The big question going into Thursday night's finale of “The Apprentice 3” is not, “Who will become Donald Trump’s next apprentice?”
The question is, “How is his show going to fill another hour without the help of Regis Philbin?”
While viewers will be spared a three-hour, audience-infested finale this season, last week’s episode covered most of what we’d expect to see this week. Tana and Kendra completed their tasks and faced off in the boardroom; as we left them, they were waiting nervously in the lobby for their team members to report back to Donald and friends. After that, there can't be much left.
Besides covering most of the material viewers would expect the last episode to include, last week’s episode also seemed to strongly suggest who will win. Based upon the way the tasks were shown, there doesn’t seem to be much doubt that Kendra will be Donald Trump’s first female apprentice. Although Tana is smart and competent, Kendra seems like the obvious choice because of the way she handled the final task.
Was Tana's task tougher?
The tasks handed to the final two candidates on “The Apprentice” typically involve coordinating a number of people and smaller events at a large venue, and that held true in this, the show’s third season. Tana was assigned to manage the NYC 2012 Athlete Challenge, while Kendra ran the Best Buy Video Game World Championships.
Tana’s task appeared to be considerably more complex, at least logistically, and the episode focused on a number of her fumbles. She left New York governor George Pataki standing outside with nothing to do; she couldn’t find an American flag to be included in a processional; brochures that were printed all had to be trashed because of an embarrassing error. Meanwhile, after an initially icy reception from her corporate sponsors, Kendra’s event seemed to progress almost flawlessly.
Both the final boardroom grilling from Trump and the penultimate episode itself suggested that the candidates’ ability to manage and interact well with their teams was central to their success or failure. Although managers must be able to control and organize people, who are never perfect, Tana and Kendra’s teams were clearly selected based upon their abilities to screw things up. Donald Trump admitted this in a voiceover that preceded last week’s episode, as he called Kendra and Tana’s helpers “the most difficult members of their original teams.”
Kendra was blessed with Danny, Erin, and Michael, while Brian, Chris, and Kristen did their best to destroy Tana’s chances. The problem children delivered, screwing up relentlessly. Kristen created a brochure for Tana that was ultimately unusable because she included private notes about the athletes in the text. Then she helpfully got into a fight with Brian and Chris. While preparing for Kendra’s event, Danny humiliated himself yet again by singing a song to executives instead of just telling them that Kendra was running late.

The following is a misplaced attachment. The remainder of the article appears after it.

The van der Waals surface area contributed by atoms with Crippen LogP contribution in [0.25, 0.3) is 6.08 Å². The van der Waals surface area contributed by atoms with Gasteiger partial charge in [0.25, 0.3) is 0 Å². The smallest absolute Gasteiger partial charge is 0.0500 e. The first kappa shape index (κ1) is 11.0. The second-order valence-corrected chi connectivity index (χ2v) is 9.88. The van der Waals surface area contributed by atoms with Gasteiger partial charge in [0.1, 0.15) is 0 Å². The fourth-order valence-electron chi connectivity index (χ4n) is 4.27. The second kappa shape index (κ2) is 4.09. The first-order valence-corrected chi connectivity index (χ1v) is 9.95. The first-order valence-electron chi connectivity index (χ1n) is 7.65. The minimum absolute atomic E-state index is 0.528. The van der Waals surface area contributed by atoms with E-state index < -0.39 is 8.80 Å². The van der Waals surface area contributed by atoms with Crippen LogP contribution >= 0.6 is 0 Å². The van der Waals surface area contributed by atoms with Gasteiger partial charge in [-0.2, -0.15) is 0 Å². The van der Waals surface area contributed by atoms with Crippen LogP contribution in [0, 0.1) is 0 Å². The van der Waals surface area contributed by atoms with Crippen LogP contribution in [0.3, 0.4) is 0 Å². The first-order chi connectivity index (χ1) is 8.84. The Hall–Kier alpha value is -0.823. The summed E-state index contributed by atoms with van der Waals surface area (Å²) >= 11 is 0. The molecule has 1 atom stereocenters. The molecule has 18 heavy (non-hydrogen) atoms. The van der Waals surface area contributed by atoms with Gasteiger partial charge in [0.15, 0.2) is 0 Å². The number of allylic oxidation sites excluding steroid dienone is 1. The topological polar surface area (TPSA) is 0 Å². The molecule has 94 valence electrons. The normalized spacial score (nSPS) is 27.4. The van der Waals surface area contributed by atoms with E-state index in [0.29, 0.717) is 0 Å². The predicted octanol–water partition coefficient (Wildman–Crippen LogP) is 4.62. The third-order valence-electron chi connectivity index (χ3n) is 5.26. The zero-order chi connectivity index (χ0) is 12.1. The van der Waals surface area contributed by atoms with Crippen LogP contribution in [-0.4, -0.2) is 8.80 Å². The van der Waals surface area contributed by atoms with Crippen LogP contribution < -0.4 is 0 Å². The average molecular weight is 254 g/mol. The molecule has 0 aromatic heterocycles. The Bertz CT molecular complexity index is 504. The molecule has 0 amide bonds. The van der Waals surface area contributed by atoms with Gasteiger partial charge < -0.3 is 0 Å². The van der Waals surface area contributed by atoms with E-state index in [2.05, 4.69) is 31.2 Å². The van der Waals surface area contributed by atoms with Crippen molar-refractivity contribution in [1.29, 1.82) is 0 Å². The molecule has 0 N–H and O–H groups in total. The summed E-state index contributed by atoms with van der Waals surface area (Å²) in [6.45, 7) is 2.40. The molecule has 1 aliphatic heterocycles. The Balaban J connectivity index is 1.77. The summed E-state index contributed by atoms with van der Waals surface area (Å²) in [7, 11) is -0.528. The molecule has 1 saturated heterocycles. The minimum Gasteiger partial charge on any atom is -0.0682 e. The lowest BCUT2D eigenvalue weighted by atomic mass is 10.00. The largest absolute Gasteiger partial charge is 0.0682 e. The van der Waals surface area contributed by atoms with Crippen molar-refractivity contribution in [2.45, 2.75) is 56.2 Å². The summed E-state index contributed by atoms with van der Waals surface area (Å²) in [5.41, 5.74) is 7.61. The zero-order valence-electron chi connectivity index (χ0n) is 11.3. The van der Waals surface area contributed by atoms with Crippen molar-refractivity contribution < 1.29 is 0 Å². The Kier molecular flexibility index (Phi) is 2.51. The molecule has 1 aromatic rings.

Real employees face some kind of consequence for misbehaving; these candidates had nothing to lose except their reputations, which they’d pretty much already stomped to death. After she was selected to help Tana for the final task, Kristen confirmed that she had no reason to be invested, saying, “I don’t give a f---. My ass is no longer on the line.”
Kendra ultimately had more success with her team; after her task was complete, she tearily said, “I almost forgot what it was like to work with people who believed in me.” But Tana’s frustration with the situation earned a lot more screen time that Kendra’s hug-fest. Tana began the task by joking with Carolyn about her team members, and concluded by lingering “The reality is, I did this on my own. There was no love,” she said.
The irony is that Tana may lose as a result of the way she dealt with, and reacted to, her team, but ultimately, she was only treating the show like the product-placing farce it has become. How could she be expected to take her team seriously when the producers and Trump clearly did not?
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An unaired scene from last week’s episode shows a part of Tana’s task that we never saw, and suggests that things went a lot better for her than the episode suggested. In it, she receives compliments and praise from event participants and from one of her teammates.
Perhaps Mark Burnett and his masterful editors were just trying to divert our attention and set us up for a Kendra victory. Still, last week’s episode and its consequences can’t be ignored. Once heralded as a model for business-school students and aspiring entrepreneurs, the show seems to have resolved to be interested only in drama — and attention for Donald Trump and the show’s sponsors.
This week, Donald Trump told Newsweek that the advertised prize for the show — letting the winner run one of his companies for a year—is not really genuine. “It’s a little bit too much to ask someone to be the president of a $800 million building when they haven’t had that kind of experience,” he said. Thus, Bill Rancic and Kelly Perdew have spent much of their time with the Trump Organization doing media appearances, not running a company.
“The Apprentice” is fun television. But it is no longer a test of corporate skills; it’s a test of television reality show skills. Whoever wins should be congratulated not on their business acumen, but on their ability to master the skills necessary to win a reality TV show.
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